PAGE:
By Paul Booth
analyzes the representations of fans in the mass media through a diverse range of perspectives. This collection opens with a preface by noted actor and fan Orlando Jones, whose recent work on fandom bridges the worlds of academia and the media industry.
Section one focuses on the representations of fans in documentaries and news reports. The second section then examines fictional representations of fans through analyses of television and film. Section three explores cultural perspectives on fan representations. Finally, the last section looks at global perspectives on the ways fans have been represented.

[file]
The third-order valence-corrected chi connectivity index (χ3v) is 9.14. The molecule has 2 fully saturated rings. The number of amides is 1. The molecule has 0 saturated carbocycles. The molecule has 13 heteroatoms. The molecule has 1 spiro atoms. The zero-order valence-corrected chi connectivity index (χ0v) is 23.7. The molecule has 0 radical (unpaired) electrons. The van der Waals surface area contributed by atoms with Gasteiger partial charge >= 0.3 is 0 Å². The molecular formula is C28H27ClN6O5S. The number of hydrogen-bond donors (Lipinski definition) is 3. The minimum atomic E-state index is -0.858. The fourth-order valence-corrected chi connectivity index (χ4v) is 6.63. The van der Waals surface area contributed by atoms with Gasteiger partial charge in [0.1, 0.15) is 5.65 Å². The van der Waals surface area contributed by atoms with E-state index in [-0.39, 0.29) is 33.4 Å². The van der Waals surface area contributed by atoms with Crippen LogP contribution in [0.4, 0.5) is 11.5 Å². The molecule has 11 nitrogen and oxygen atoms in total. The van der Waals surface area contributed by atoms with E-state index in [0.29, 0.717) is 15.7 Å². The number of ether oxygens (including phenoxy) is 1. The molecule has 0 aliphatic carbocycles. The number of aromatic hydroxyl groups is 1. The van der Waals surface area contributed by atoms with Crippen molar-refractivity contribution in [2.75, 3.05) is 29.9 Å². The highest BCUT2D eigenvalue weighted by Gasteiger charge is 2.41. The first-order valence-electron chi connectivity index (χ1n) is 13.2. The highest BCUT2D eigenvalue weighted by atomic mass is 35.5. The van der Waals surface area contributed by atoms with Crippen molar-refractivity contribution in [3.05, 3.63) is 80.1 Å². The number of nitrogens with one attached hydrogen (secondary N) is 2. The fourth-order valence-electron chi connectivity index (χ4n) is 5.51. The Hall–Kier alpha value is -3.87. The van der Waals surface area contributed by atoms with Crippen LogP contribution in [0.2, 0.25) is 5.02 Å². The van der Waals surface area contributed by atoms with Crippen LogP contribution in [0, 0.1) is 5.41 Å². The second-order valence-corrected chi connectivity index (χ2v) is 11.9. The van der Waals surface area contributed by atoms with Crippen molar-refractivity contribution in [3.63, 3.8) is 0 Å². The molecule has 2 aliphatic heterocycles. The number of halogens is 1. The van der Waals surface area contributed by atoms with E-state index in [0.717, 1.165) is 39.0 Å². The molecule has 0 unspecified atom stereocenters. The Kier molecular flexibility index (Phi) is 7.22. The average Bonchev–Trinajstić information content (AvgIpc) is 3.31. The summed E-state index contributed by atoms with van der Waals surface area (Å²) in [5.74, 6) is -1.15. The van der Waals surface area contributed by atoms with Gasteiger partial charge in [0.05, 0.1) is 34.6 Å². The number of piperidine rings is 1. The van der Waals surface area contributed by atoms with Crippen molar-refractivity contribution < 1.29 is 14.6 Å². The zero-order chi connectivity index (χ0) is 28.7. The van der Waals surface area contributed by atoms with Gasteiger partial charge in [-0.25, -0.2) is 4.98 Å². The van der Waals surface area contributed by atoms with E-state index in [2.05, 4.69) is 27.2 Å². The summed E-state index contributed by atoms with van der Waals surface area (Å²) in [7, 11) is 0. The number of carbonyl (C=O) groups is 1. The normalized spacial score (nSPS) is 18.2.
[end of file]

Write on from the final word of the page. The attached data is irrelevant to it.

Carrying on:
What makes your book or chapter different or unique from others in the same genre?
This book concentrates on how the media represent fans and fandom, both from a historical and from a contemporary perspective. It also includes interviews with media creators who use fans in their work. It is an accessible and fascinating glimpse of how the media can affect our interpretation of the world around us.
About the author
Paul Booth is an associate professor of media and cinema studies at DePaul. He has authored and edited multiple books, including Game Play and Controversies in Digital Ethics. He has published numerous articles on fans, social media and technology. His research interests include fandom, new technologies and media, popular culture and cult media.
Article originally published by DePaul Newsline.